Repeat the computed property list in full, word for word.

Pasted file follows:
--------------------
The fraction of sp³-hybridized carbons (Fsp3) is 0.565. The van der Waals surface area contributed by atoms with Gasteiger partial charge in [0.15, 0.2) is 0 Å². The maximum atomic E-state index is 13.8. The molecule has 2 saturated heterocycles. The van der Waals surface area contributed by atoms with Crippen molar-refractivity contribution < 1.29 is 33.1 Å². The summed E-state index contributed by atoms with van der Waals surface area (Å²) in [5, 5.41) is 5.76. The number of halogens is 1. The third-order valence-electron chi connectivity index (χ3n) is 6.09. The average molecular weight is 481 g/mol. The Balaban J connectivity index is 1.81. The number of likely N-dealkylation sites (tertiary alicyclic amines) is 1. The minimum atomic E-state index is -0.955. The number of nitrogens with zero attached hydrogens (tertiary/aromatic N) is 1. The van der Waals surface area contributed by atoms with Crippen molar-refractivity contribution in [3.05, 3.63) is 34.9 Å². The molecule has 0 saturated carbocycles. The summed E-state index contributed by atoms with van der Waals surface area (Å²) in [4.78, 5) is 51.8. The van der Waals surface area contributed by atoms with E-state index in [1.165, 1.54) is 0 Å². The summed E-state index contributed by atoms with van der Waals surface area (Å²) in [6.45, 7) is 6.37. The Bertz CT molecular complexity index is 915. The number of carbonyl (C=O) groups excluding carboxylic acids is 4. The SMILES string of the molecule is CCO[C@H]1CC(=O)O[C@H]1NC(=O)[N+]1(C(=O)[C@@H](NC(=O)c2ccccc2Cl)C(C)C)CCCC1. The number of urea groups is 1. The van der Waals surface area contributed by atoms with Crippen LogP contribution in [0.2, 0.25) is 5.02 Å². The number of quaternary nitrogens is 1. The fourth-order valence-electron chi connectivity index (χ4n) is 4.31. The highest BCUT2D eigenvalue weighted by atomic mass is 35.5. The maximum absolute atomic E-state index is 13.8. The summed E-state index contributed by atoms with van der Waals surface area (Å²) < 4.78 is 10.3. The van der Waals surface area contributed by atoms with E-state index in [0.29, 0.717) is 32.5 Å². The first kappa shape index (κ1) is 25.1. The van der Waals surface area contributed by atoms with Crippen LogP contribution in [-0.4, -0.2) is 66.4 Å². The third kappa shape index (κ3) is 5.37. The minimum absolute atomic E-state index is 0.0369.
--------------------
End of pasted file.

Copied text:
The fraction of sp³-hybridized carbons (Fsp3) is 0.565. The van der Waals surface area contributed by atoms with Gasteiger partial charge in [0.15, 0.2) is 0 Å². The maximum atomic E-state index is 13.8. The molecule has 2 saturated heterocycles. The van der Waals surface area contributed by atoms with Crippen molar-refractivity contribution < 1.29 is 33.1 Å². The summed E-state index contributed by atoms with van der Waals surface area (Å²) in [5, 5.41) is 5.76. The number of halogens is 1. The third-order valence-electron chi connectivity index (χ3n) is 6.09. The average molecular weight is 481 g/mol. The Balaban J connectivity index is 1.81. The number of likely N-dealkylation sites (tertiary alicyclic amines) is 1. The minimum atomic E-state index is -0.955. The number of nitrogens with zero attached hydrogens (tertiary/aromatic N) is 1. The van der Waals surface area contributed by atoms with Crippen molar-refractivity contribution in [3.05, 3.63) is 34.9 Å². The molecule has 0 saturated carbocycles. The summed E-state index contributed by atoms with van der Waals surface area (Å²) in [4.78, 5) is 51.8. The van der Waals surface area contributed by atoms with E-state index in [1.165, 1.54) is 0 Å². The summed E-state index contributed by atoms with van der Waals surface area (Å²) in [6.45, 7) is 6.37. The Bertz CT molecular complexity index is 915. The number of carbonyl (C=O) groups excluding carboxylic acids is 4. The SMILES string of the molecule is CCO[C@H]1CC(=O)O[C@H]1NC(=O)[N+]1(C(=O)[C@@H](NC(=O)c2ccccc2Cl)C(C)C)CCCC1. The number of urea groups is 1. The van der Waals surface area contributed by atoms with Crippen LogP contribution in [0.2, 0.25) is 5.02 Å². The number of quaternary nitrogens is 1. The fourth-order valence-electron chi connectivity index (χ4n) is 4.31. The highest BCUT2D eigenvalue weighted by atomic mass is 35.5. The maximum absolute atomic E-state index is 13.8. The summed E-state index contributed by atoms with van der Waals surface area (Å²) < 4.78 is 10.3. The van der Waals surface area contributed by atoms with E-state index in [0.29, 0.717) is 32.5 Å². The first kappa shape index (κ1) is 25.1. The van der Waals surface area contributed by atoms with Crippen LogP contribution in [-0.4, -0.2) is 66.4 Å². The third kappa shape index (κ3) is 5.37. The minimum absolute atomic E-state index is 0.0369.